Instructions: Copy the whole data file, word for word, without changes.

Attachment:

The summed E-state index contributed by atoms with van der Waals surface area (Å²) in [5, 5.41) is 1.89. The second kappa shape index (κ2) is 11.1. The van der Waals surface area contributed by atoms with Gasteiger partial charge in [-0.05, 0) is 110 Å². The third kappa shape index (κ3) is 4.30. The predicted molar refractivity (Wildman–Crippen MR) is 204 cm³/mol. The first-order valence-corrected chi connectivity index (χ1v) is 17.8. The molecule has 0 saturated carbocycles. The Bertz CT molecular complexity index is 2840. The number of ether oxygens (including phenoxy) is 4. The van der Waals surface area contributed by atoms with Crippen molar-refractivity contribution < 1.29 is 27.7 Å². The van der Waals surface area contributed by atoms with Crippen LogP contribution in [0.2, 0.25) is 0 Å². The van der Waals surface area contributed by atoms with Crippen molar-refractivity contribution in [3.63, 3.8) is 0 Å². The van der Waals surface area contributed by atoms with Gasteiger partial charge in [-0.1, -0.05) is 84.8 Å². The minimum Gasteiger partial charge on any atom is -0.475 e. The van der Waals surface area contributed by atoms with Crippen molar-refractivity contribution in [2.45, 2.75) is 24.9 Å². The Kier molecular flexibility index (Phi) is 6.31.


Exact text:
The summed E-state index contributed by atoms with van der Waals surface area (Å²) in [5, 5.41) is 1.89. The second kappa shape index (κ2) is 11.1. The van der Waals surface area contributed by atoms with Gasteiger partial charge in [-0.05, 0) is 110 Å². The third kappa shape index (κ3) is 4.30. The predicted molar refractivity (Wildman–Crippen MR) is 204 cm³/mol. The first-order valence-corrected chi connectivity index (χ1v) is 17.8. The molecule has 0 saturated carbocycles. The Bertz CT molecular complexity index is 2840. The number of ether oxygens (including phenoxy) is 4. The van der Waals surface area contributed by atoms with Crippen molar-refractivity contribution < 1.29 is 27.7 Å². The van der Waals surface area contributed by atoms with Crippen LogP contribution in [0.2, 0.25) is 0 Å². The van der Waals surface area contributed by atoms with Crippen molar-refractivity contribution in [3.63, 3.8) is 0 Å². The van der Waals surface area contributed by atoms with Gasteiger partial charge in [-0.1, -0.05) is 84.8 Å². The minimum Gasteiger partial charge on any atom is -0.475 e. The van der Waals surface area contributed by atoms with Crippen molar-refractivity contribution in [2.45, 2.75) is 24.9 Å². The Kier molecular flexibility index (Phi) is 6.31.